Nearly 2,07,000 children between the age of 11-15 start smoking every year, according to a new report published by Cancer Research UK.

The new figures indicate a jump of 50,000 children starting to smoke in 2011 compared to 2010, when the number was pegged at 157,000. The 2011 numbers are more similar to the late 2000s when the number of children under the age of 16 smoking were high. The 2010 figures were an aberration to the current trend in recent years.

This means that everyday, around 570 children are smoking a cigarette for the first time in their lives.


The latest study showed that roughly 27 per cent of children under 16 have smoked a cigarette at least once, which is equivalent to a million children in the UK who have tried smoking once.

Sarah Woolnough, Cancer Research UK's director of policy and information, said, "With such a large number of youngsters starting to smoke every year, urgent action is needed to tackle the devastation caused by tobacco. Replacing slick, brightly coloured packs that appeal to children with standard packs displaying prominent health warnings, is a vital part of efforts to protect health. Reducing the appeal of cigarettes with plain, standardised packs will give millions of children one less reason to start smoking.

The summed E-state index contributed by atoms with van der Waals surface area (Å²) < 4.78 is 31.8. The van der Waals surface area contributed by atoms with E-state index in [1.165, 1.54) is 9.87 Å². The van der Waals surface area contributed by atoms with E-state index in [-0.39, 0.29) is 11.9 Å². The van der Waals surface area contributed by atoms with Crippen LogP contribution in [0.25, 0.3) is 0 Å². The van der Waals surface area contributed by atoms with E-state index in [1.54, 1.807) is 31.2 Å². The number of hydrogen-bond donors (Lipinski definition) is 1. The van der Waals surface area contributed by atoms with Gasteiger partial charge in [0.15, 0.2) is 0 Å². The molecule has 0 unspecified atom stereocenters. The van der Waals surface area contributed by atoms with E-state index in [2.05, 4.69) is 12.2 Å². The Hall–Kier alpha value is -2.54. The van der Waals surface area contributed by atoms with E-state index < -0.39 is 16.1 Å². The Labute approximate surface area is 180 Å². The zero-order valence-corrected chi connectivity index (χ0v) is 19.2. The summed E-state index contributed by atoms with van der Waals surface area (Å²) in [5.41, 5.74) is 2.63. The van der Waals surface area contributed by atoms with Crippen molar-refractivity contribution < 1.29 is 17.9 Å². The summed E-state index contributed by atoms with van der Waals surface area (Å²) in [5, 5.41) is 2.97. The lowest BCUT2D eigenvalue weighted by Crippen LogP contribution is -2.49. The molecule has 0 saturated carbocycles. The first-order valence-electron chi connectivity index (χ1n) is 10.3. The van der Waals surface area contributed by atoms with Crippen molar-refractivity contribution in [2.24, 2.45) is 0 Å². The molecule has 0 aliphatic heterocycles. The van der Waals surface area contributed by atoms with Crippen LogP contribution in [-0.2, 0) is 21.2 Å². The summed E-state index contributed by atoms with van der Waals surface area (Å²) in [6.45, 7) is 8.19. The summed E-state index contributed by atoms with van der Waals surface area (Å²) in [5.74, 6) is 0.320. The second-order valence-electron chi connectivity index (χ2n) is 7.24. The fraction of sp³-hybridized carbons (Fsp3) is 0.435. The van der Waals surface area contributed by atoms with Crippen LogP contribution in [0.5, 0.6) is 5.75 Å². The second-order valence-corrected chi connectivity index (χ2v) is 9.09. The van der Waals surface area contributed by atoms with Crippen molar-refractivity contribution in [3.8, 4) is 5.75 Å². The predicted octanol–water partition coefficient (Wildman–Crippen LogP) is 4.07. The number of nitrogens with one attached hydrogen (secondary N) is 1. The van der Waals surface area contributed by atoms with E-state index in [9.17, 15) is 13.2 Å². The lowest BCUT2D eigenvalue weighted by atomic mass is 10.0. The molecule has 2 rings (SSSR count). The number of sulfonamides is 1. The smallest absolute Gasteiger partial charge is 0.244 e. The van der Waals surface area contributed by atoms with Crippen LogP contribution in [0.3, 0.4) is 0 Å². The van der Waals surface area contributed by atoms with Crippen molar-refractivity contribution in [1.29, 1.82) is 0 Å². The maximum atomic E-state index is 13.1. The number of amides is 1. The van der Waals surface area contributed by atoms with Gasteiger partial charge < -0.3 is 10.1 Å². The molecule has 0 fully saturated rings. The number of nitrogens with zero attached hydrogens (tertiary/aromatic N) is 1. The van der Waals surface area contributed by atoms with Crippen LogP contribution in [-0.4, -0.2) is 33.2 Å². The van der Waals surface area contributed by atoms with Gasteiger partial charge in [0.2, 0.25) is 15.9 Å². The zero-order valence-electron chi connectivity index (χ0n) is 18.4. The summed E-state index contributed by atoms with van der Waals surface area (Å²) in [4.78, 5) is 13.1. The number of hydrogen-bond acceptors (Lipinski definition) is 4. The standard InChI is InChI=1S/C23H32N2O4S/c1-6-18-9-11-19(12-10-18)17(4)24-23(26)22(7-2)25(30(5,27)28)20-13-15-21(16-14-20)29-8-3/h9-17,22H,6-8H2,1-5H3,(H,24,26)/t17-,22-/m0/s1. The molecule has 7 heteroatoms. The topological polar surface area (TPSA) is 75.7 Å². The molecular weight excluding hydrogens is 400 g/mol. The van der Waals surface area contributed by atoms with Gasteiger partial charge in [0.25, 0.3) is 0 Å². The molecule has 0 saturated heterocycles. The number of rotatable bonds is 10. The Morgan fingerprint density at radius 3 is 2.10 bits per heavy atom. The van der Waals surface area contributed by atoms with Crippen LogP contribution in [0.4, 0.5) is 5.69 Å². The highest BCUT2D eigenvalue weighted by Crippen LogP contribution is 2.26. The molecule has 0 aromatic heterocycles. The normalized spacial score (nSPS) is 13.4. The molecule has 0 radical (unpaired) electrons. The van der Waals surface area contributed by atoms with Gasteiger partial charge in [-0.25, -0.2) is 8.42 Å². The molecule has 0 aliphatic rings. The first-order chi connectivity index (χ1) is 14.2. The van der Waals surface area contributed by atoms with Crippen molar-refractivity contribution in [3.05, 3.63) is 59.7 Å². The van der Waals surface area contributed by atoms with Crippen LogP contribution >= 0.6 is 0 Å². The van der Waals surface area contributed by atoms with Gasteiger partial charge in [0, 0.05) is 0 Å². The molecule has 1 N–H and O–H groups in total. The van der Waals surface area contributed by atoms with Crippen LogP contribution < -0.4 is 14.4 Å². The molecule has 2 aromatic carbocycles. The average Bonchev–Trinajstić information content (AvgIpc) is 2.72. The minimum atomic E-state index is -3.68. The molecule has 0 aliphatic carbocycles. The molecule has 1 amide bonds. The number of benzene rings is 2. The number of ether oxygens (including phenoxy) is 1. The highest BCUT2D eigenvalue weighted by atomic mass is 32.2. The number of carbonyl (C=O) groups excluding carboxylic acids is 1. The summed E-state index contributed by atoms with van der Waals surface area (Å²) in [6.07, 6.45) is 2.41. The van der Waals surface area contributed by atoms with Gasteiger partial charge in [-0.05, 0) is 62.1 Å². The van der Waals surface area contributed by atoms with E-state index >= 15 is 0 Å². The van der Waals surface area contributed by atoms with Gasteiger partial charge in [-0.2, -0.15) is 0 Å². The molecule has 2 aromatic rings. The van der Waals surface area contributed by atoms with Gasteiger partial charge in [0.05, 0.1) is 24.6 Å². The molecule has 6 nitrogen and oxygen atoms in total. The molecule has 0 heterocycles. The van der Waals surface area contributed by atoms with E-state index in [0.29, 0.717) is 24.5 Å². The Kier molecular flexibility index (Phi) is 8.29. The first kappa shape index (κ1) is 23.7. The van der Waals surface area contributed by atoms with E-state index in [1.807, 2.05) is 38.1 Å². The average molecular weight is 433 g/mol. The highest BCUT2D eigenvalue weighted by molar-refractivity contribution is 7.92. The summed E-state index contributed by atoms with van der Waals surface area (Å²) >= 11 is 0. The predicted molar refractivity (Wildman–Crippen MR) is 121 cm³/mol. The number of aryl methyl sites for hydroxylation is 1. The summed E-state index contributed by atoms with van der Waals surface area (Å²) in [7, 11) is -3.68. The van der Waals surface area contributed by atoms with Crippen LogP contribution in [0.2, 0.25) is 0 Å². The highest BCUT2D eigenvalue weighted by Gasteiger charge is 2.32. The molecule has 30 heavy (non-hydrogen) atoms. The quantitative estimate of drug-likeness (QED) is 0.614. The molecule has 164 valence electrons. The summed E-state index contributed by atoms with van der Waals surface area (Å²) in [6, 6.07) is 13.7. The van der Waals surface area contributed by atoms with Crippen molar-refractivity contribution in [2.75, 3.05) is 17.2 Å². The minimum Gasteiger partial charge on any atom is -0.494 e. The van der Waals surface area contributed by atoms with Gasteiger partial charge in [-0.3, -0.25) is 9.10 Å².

"These figures underline the importance of sustained action to discourage young people from starting. Smoking kills and is responsible for at least 14 different types of cancer. Standardised packaging is popular with the public and will help protect children. We urge the government to show their commitment to health and introduce plain, standardised packs as soon as possible."

Last year, the government set up a consultation committee to see whether plain packaging of tobacco products made any significant difference. Anti-tobacco lobbyists welcomed the move but opponents said plain packaging would lead to a loss of jobs and an increase in counterfeit and illegally produced tobacco.

In November 2011, the Australian government passed a plain packaging legislation becoming the first country in the world to sell tobacco in that manner.

Proposed plain packaging of cigarettes in Australia
A combination photo shows illustrations obtained by Reuters of some of the proposed models of cigarettes packs 7 April, 2011. Reuters